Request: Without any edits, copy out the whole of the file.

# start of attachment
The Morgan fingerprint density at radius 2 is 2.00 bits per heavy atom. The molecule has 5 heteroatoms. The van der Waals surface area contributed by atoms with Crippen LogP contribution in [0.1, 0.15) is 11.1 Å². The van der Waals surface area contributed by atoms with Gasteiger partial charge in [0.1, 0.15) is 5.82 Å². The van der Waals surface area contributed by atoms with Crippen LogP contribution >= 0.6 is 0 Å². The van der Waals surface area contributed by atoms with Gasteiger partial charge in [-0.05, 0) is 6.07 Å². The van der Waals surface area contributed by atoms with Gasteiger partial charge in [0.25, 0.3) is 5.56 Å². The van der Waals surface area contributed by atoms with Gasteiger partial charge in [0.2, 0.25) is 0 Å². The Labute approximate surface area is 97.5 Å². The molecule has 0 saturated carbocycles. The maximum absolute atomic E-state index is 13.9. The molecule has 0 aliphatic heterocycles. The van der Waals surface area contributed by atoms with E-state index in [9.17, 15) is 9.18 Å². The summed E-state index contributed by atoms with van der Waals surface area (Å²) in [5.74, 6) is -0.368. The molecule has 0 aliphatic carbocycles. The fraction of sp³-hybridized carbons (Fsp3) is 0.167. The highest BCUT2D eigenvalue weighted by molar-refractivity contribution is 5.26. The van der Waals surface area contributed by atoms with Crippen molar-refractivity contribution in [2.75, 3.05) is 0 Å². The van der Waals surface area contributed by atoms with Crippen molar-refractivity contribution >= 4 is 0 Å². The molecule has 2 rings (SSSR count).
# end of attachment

The Morgan fingerprint density at radius 2 is 2.00 bits per heavy atom. The molecule has 5 heteroatoms. The van der Waals surface area contributed by atoms with Crippen LogP contribution in [0.1, 0.15) is 11.1 Å². The van der Waals surface area contributed by atoms with Gasteiger partial charge in [0.1, 0.15) is 5.82 Å². The van der Waals surface area contributed by atoms with Crippen LogP contribution >= 0.6 is 0 Å². The van der Waals surface area contributed by atoms with Gasteiger partial charge in [-0.05, 0) is 6.07 Å². The van der Waals surface area contributed by atoms with Gasteiger partial charge in [0.25, 0.3) is 5.56 Å². The van der Waals surface area contributed by atoms with Gasteiger partial charge in [0.2, 0.25) is 0 Å². The Labute approximate surface area is 97.5 Å². The molecule has 0 saturated carbocycles. The maximum absolute atomic E-state index is 13.9. The molecule has 0 aliphatic heterocycles. The van der Waals surface area contributed by atoms with E-state index in [9.17, 15) is 9.18 Å². The summed E-state index contributed by atoms with van der Waals surface area (Å²) in [5.74, 6) is -0.368. The molecule has 0 aliphatic carbocycles. The fraction of sp³-hybridized carbons (Fsp3) is 0.167. The highest BCUT2D eigenvalue weighted by molar-refractivity contribution is 5.26. The van der Waals surface area contributed by atoms with Crippen molar-refractivity contribution in [2.75, 3.05) is 0 Å². The van der Waals surface area contributed by atoms with Crippen molar-refractivity contribution >= 4 is 0 Å². The molecule has 2 rings (SSSR count).